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Bionic Reconstruction: Restoration at the Psychological Interface

Summary: Researchers publish guidelines to help determine whether a patient is psychologically suitable for bionic hand reconstruction following amputation.

Source: Medical University of Vienna.

Bionic reconstruction, whereby a patient’s lifeless hand is replaced by a mechatronic hand, restores hope following accidents. However, not everyone is suitable for this programme – certain psychological preconditions must be fulfilled. The research team headed by surgeon Oskar Aszmann from MedUni Vienna’s Department of Surgery has now, for the first time, published the Viennese concept for a structured psychological assessment to determine whether a patient is psychologically suitable for bionic hand reconstruction.

Accidents can cause serious injuries to the nerves that supply the arm and hand. If the function of these nerves is not restored within a few months of the accident, the hand musculature “dies”, so that the hand becomes a non-functional appendage with no sensation. Bionic reconstruction, in which the lifeless hand is replaced by a mechatronic hand, restores hope to these patients. However, not everyone is suitable for this programme – certain psychological preconditions must be fulfilled.

Young motorcyclists, in particular, often suffer nerve root avulsion injuries. Their arms are flung away from their bodies with great force and the considerable tensile strain causes individual nerve roots to tear away from the spinal cord. The brain – spinal cord – nerve pathway is interrupted, so that patients can no longer feel or move their hand.

In most cases it is possible, through timely nerve reconstruction, to restore some function in the shoulder and elbow. However, in most cases the muscles in the hand do not survive this period without a nerve supply. Oskar Aszmann presented the concept of bionic reconstruction for such patients at the Medical University of Vienna in 2015. The procedure involves grafting new muscles into the forearm, so that these can then act a signal amplifier for the remaining nerves. The non-functional hand is then replaced by a mechatronic hand. Even after years without any manual function, patients with this type of prosthetic hand are again able to exert a strong grip and to manipulate objects.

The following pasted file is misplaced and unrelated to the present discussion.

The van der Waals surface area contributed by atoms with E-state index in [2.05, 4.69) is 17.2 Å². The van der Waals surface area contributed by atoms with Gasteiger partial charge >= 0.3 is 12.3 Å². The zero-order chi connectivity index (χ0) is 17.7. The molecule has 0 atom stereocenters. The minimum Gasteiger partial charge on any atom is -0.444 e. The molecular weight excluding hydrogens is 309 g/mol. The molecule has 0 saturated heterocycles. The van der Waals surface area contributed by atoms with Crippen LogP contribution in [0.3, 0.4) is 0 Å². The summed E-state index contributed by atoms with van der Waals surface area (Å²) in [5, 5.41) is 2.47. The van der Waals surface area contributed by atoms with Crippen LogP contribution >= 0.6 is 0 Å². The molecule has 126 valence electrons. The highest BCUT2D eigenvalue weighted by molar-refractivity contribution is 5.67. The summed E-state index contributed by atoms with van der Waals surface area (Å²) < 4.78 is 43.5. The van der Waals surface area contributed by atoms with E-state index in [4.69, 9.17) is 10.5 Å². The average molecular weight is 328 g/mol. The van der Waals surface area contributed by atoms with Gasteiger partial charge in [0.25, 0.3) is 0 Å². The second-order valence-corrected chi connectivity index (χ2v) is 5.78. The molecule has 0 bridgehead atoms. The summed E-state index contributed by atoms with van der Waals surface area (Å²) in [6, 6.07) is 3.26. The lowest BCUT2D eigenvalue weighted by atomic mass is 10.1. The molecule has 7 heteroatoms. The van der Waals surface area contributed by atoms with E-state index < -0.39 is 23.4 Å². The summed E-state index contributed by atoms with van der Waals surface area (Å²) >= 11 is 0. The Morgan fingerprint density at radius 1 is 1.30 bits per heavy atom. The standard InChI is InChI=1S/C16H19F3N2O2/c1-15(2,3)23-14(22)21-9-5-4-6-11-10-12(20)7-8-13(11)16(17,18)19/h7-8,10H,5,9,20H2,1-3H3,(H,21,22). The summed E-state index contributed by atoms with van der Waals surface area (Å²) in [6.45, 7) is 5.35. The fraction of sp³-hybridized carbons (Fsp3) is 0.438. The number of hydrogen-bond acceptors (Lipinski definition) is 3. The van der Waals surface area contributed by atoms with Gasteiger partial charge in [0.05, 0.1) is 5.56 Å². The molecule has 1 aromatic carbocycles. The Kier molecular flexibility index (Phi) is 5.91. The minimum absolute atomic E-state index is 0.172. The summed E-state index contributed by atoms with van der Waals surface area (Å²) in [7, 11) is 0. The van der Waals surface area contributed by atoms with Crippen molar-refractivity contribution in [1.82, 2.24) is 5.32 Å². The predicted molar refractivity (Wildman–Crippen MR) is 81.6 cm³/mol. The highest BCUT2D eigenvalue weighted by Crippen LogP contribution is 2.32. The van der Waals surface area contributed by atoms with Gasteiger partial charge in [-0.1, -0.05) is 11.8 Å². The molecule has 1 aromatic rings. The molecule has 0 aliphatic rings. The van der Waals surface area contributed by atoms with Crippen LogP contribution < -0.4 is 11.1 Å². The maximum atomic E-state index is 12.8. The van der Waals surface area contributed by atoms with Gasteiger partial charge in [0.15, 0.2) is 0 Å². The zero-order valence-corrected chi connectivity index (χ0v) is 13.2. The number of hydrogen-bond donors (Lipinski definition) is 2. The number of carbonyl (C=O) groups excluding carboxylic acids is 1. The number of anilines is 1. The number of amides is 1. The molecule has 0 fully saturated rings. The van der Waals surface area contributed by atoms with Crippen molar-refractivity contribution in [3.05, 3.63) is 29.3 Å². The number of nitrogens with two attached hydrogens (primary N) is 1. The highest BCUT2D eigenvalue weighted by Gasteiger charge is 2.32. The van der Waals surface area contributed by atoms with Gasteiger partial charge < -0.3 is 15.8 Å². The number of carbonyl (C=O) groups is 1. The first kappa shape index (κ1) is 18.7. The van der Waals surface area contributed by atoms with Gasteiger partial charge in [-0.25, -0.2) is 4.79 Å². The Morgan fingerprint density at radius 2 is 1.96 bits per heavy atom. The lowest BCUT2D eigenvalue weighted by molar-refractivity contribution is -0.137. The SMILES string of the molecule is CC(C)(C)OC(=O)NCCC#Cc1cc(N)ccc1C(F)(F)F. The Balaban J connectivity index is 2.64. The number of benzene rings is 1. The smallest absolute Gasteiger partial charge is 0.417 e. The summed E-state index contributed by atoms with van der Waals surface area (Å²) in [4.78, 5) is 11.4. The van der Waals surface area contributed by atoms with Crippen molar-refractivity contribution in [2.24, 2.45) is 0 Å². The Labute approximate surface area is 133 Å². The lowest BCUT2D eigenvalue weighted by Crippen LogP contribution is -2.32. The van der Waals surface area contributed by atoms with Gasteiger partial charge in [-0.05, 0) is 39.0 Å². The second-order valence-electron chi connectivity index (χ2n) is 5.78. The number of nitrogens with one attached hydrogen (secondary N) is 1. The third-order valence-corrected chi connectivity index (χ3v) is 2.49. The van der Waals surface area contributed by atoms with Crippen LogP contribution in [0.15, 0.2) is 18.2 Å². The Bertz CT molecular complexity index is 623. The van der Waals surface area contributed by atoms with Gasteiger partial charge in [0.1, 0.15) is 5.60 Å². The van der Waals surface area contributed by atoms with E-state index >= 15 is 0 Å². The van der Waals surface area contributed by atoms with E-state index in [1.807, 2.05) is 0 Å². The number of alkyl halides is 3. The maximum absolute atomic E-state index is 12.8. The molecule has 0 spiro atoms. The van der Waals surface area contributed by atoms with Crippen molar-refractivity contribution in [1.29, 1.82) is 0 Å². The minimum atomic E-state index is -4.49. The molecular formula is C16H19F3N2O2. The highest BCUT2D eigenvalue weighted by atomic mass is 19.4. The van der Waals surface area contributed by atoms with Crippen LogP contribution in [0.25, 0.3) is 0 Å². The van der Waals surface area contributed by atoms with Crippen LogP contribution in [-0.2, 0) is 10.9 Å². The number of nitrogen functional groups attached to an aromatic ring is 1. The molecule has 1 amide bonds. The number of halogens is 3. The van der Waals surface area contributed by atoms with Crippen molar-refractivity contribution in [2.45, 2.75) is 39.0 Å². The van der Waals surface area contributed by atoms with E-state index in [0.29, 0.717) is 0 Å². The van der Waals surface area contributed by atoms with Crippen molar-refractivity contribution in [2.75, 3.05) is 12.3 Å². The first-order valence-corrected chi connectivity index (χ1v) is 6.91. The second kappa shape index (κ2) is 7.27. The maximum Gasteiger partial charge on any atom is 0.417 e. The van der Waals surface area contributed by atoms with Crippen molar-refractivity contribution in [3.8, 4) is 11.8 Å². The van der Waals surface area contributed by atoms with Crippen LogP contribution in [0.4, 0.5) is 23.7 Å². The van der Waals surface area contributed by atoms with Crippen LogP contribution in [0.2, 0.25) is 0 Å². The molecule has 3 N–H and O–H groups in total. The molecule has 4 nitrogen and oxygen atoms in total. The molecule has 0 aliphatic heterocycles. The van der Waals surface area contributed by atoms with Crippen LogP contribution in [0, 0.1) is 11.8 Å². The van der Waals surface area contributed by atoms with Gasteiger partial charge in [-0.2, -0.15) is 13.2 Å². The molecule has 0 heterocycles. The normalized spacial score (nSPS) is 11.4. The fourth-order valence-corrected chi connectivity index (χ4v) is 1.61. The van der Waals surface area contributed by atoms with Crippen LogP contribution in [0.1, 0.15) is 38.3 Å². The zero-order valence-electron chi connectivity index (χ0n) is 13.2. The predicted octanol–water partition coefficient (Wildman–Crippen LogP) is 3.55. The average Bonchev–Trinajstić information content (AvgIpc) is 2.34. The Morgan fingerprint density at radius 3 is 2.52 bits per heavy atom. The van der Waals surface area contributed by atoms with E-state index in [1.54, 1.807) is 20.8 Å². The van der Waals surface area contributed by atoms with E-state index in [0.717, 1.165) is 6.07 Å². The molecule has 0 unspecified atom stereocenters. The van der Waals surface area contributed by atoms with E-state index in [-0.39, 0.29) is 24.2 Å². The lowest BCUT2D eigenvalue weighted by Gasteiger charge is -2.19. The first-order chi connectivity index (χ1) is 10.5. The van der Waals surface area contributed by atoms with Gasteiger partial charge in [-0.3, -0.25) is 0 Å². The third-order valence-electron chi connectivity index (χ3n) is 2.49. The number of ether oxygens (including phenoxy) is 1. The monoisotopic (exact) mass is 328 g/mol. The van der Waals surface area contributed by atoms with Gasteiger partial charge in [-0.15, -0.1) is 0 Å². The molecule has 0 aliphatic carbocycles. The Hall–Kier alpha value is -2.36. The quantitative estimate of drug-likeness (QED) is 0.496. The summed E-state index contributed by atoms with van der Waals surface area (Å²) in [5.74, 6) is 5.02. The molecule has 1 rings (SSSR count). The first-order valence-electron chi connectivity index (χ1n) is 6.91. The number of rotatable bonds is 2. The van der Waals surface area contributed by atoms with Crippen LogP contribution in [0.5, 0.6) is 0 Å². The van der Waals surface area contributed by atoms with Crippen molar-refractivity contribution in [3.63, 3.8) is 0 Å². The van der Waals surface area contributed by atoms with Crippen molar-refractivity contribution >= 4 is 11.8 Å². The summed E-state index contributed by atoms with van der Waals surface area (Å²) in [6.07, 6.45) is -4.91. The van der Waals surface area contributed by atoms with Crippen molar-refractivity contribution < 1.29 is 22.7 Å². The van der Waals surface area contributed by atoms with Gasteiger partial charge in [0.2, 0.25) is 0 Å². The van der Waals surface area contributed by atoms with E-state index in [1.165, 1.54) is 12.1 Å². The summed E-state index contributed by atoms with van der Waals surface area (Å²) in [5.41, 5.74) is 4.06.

However, bionic reconstruction involves amputating the non-functional hand, which constitutes a serious breach of physical integrity. It is therefore essential to ascertain in advance whether a patient is aware of the ramifications of this decision and understands the amount of rehabilitation required to restore manual function, albeit mechatronic. Laura Hruby and Anna Pittermann, both from Aszmann’s team, have therefore developed a psychosocial assessment procedure that every patient must undergo before the elective amputation.

The assessment consists of several questionnaires and a two-hour interview with experienced clinical psychologist Anna Pittermann. The process aims to ascertain to what extent potential candidates have come to terms with the accident that caused the nerve injury, what expectations they have of a prosthesis and whether these expectations are realistic.

Image shows an arm stump.

In most cases it is possible, through timely nerve reconstruction, to restore some function in the shoulder and elbow. NeuroscienceNews.com image is adapted from the Medical University of Vienna news release.

“Again and again, we encounter patients who have cyborg-type fantasies, which are primarily driven by distorted reports in the media,” says Hruby. It is therefore necessary to explain to them that a prosthetic hand is not some fantastic thing. The psychosocial assessment helps to identify early on those patients who have unrealistic expectations, to exclude unsuitable people from the programme and also to be able to offer help with any psychological issues or to work together to develop strategies to overcome these problems.”

As well as the psychosocial assessment, the publication in the internationally renowned medical journal PLOS One also contains new findings about the positive impact of bionic reconstruction on body image and quality-of-life for affected patients.

About this neuroscience research article

Source: Verena Müller – Medical University of Vienna
Publisher: Organized by NeuroscienceNews.com.
Image Source: NeuroscienceNews.com image is adapted from the Medical University of Vienna news release.